Residential tenants whose leases who are renting owner occupied properties with 2 or fewer rental units are not protected by the Anti-Eviction Act. Additionally, seasonal tenants (defined as tenancies of 125 days or less) are also not protected. Consequently, these 2 categories of residential tenants, as well as all commercial tenants are only protected by the Summary Dispossess Act. Under the Summary Dispossess Act, tenants can be evicted on one-month's written notice once the lease expires. In three recent cases that we handled, the Court was asked to determine whether the tenants were protected by the Anti-Eviction Act or whether the Summary Dispossess Act would apply.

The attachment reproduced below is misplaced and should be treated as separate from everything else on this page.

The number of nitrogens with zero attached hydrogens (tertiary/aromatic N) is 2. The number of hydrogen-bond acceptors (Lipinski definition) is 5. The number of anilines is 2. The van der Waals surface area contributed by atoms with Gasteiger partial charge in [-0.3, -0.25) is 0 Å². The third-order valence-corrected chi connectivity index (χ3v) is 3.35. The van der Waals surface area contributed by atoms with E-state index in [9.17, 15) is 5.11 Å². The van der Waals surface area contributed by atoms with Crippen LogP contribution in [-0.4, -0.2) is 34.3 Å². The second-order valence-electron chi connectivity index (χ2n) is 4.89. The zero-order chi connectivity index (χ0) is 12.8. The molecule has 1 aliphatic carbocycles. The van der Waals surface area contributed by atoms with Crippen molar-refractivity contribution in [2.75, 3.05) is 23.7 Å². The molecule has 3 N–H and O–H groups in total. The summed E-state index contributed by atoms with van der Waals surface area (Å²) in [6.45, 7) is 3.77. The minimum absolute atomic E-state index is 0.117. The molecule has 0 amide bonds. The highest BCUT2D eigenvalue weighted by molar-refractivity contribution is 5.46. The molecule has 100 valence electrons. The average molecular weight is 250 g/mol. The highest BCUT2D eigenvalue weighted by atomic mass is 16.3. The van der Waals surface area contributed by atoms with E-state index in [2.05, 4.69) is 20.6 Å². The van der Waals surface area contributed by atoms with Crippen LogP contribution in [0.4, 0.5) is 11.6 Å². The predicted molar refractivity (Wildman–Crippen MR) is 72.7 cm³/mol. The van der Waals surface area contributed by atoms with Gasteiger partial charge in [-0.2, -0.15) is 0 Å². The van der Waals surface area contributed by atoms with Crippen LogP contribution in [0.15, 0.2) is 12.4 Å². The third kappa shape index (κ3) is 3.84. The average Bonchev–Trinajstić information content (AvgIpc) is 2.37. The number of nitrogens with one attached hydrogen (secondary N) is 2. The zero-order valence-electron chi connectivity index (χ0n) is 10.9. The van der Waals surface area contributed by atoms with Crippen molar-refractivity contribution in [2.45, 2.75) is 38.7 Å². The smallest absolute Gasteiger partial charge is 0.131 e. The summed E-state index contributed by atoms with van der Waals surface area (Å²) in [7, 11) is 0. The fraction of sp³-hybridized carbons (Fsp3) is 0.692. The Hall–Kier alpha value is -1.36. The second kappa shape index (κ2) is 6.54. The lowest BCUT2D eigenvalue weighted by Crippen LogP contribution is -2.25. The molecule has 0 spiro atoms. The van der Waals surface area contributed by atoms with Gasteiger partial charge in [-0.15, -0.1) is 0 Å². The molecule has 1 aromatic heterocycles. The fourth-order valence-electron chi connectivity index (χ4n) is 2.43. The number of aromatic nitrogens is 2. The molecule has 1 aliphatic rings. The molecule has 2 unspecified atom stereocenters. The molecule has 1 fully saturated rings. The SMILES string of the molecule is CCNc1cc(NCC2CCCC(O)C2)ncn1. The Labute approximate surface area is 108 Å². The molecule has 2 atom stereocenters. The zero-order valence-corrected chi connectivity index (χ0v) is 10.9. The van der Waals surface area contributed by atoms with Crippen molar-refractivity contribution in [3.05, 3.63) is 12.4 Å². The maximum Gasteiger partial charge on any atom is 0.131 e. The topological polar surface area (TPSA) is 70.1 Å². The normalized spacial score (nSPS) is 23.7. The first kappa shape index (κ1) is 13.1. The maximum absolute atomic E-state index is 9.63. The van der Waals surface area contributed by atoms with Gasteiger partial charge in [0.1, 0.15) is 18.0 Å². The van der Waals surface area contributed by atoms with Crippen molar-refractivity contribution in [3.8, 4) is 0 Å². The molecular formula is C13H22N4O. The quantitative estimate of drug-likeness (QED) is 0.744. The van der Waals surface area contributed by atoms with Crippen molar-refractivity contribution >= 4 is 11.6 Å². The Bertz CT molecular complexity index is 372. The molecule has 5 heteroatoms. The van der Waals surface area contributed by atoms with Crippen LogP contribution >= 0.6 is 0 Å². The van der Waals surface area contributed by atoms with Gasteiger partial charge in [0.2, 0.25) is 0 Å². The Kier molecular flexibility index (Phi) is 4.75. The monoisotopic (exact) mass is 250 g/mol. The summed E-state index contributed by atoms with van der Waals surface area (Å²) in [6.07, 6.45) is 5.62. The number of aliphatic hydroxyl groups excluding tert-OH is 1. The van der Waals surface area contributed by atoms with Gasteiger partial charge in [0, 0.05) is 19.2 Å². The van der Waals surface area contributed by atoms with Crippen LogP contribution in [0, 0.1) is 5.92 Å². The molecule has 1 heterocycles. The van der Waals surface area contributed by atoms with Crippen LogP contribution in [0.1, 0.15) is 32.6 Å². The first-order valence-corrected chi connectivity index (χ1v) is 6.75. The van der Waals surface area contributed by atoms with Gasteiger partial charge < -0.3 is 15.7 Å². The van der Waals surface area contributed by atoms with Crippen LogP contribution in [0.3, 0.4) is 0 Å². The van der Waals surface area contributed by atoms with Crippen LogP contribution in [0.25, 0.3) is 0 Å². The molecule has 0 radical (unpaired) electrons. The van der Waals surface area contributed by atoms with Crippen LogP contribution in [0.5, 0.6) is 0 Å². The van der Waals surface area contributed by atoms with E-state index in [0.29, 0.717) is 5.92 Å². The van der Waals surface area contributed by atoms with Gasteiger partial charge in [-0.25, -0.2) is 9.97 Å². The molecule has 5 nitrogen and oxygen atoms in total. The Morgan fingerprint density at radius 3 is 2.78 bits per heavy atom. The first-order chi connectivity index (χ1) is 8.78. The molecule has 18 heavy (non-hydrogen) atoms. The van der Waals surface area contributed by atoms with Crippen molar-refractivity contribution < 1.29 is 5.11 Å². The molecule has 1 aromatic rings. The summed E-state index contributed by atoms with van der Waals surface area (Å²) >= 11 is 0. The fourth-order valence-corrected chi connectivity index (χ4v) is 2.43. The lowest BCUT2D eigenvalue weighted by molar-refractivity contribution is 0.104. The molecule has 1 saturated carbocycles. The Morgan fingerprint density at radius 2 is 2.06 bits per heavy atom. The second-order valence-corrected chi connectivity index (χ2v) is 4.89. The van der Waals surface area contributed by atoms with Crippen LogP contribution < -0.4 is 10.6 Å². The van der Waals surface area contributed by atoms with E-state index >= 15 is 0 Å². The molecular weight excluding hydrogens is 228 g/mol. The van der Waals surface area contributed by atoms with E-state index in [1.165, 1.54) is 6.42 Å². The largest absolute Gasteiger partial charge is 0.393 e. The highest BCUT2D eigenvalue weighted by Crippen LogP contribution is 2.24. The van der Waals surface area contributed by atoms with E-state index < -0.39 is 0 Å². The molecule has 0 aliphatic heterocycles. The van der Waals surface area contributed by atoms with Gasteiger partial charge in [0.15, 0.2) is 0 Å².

In one matter we recently handled, the Court's decision hinged upon the definition of the term "owner-occupied premises." It was not disputed that the tenant and the landlord both occupied houses on the same property. However, the houses were not attached. In the matter of Fresco v. Policastro, 186 N.J. Super 204 (1982), the Court examined an identical issue involving a nearly identical set of facts. The Plaintiff in that matter also contended that "good cause" was not necessary to evict because the property was owner-occupied. The Defendant argued that "owner-occupied premises" applies only to cases in which the Landlord and Tenant occupy the same building. The Court ultimately determined in Fresco, that the "owner-occupied premises" exception in the Anti-Eviction Act was included to prevent injustice to resident landlords and "owner-occupied premises" includes not only properties in which the landlord and tenant share the same building, but all properties in which the landlord and tenant share the same property, regardless of whether the "[landlord] lives above, below, in front of or behind, or alongside an unfavorable tenant." While the Anti-Eviction Act does not define the word "premises," the Fresco Court considered other Acts in which the Legislature defined "premises" broadly as house, buildings, lands or tenements." Furthermore, In Ford Motor Company v. Labor ad Industry Department, 5 NJ 494 (1950), the Supreme Court Defined premises as "the property conveyed in a deed." Additionally, in the matter of McQueen v. Brown, 342 N.J. Super 120, 775 A.2D, 748 (2001), the Court remarked that even if the Landlord were only occupying the property for eight or nine days per month, the property would still be considered to be owner-occupied for the purposes of satisfying the exception to the Anti-Eviction Act.